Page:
Fall 2023 Ready-to-Wear

Roksanda Ilincic convenes an increasingly powerful intimacy and female-centered emotion around herself. There was a monumentality, almost a mysterious presence amongst the half-veiled, caped, fluidly draped, and sculptural pieces she sent out before a small audience at Claridges. The atmosphere was charged by a live reading by Arch Hades, a woman poet, and a client and friend whose dialogue urged mental independence from the complications of being watched, and a solitary confrontation with life, mortality, and what can console us beyond that.

“Her work felt very genuine to me,” said Ilincic afterwards. She’s not a narrative designer in any sense, but there was a readable gravity and dignity caught up in the flow of her collection. There were needle-punched colors radiating boldly across black coats and blankets. The back of a jacket of a bisque-beige trouser suit was bisected into extended trails, to be wrapped upwards, to create abstract possibilities for free-style head-covering, or the nonchalant fling of a scarf across the shoulder.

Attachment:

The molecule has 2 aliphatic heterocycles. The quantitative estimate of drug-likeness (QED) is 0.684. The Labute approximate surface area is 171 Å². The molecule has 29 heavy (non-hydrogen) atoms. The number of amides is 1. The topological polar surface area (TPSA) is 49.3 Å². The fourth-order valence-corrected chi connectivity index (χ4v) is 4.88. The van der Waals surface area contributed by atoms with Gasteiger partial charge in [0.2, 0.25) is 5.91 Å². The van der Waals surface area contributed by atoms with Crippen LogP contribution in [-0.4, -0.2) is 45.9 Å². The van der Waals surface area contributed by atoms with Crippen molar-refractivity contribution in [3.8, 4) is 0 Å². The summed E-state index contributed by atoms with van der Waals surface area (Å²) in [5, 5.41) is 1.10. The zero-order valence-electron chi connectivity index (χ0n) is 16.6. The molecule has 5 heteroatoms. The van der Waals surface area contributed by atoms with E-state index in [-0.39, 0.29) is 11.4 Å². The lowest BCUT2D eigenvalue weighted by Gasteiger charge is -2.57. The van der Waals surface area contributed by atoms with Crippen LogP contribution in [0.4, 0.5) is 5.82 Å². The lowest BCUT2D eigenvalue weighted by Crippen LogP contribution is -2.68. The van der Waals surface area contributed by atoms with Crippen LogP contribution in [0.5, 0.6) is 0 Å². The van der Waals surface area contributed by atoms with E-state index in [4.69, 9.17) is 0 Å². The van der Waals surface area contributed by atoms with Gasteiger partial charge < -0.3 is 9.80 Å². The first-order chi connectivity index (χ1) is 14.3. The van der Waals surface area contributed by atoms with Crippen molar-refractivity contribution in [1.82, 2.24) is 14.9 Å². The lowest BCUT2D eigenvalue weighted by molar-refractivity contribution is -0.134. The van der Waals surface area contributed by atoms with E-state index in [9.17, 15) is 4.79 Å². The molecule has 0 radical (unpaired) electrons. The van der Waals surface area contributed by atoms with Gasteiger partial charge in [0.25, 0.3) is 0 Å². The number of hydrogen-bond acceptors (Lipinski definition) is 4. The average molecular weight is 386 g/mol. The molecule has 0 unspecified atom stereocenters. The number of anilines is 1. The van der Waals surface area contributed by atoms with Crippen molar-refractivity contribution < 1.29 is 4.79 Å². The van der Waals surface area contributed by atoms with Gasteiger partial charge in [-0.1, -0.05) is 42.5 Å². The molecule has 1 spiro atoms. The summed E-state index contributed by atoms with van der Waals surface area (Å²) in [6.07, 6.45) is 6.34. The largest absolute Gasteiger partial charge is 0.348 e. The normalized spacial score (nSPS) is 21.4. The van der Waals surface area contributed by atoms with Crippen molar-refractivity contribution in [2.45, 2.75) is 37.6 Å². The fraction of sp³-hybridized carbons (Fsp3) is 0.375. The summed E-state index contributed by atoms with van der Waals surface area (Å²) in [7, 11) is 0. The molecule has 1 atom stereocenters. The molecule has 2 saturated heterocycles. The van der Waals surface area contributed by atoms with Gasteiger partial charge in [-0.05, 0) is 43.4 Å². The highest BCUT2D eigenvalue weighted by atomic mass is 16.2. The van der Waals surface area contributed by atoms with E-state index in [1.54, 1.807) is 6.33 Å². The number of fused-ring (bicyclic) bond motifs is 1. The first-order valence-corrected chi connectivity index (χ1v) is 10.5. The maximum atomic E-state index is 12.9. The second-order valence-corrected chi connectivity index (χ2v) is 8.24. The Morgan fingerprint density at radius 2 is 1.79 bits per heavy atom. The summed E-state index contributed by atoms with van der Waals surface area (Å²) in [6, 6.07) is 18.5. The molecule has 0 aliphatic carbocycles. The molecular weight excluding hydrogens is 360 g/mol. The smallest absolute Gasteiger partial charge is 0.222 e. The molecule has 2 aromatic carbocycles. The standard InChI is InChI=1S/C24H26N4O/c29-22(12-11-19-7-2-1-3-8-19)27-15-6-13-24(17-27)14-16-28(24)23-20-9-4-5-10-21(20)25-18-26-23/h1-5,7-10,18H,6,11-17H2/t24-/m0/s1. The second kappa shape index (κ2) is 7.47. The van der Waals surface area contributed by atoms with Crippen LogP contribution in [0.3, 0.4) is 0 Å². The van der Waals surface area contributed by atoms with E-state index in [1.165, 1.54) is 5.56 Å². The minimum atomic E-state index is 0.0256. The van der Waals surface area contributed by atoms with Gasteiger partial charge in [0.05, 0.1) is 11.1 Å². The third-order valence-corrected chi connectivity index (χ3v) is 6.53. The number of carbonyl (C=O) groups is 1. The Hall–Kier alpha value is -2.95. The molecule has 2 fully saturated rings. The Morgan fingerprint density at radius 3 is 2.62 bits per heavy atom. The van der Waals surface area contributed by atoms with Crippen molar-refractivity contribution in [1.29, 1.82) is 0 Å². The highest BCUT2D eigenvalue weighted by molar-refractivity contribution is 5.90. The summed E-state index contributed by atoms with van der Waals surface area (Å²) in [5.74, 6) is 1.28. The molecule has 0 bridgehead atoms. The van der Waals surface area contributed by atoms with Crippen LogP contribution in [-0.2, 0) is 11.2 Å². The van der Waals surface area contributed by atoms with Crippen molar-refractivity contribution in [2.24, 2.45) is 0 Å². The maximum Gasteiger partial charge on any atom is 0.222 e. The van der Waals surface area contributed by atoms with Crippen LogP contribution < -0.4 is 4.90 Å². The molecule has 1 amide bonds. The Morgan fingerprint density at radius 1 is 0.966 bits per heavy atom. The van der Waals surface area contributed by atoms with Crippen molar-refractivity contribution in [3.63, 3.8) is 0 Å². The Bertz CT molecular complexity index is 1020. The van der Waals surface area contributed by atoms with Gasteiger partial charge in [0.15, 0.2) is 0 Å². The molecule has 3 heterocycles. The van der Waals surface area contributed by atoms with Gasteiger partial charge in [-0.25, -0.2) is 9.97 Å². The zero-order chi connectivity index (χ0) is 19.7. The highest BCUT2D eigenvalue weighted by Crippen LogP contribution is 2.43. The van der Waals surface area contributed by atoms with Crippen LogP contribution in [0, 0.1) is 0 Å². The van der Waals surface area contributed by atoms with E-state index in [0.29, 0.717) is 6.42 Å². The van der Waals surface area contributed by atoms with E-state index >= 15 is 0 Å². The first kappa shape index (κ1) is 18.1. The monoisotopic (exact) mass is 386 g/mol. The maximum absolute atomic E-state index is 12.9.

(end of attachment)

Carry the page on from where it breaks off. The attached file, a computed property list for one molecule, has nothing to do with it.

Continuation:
It was the same with the various satin dresses she sent out in yellow, pink, and red, each draped with an integrated, adaptable train. As a woman of the world, Roksanda’s travels have opened her eyes to understanding how women dress on social occasions across many cultures. At one point, she styled a blanket over the head, a fleeting moment that seemed to telegraph eastern European folk custom. It wasn’t incidental. “Yes,” she agreed. “That is the way women wear it back home.”

Roksanda left post-Soviet Union Serbia 20 years ago, an art student from Belgrade who was accepted by the formidable late Professor Louise Wilson to study at Central Saint Martins. Her father died last year; it may have partly accounted for the melancholic, contemplative tone of the proceedings.

They took a turn toward the conceptual and sculptural at the end, when swooping 3-D shapes held up by curvilinear tubes began to walk out. Later, she explained how she’d been looking into the work of the post World War II Japanese artist Atsuko Tanaka.

The contextualization of fashion shows with the involvement of artists is à la mode these days. Frequently these guest performances can come off as distracting, unrelated add-ons for publicity’s sake, but there’s a truth in Ilincic’s relationships with women across the arts. Many, indeed, are her customers.

This article was originally published on Vogue Runway.

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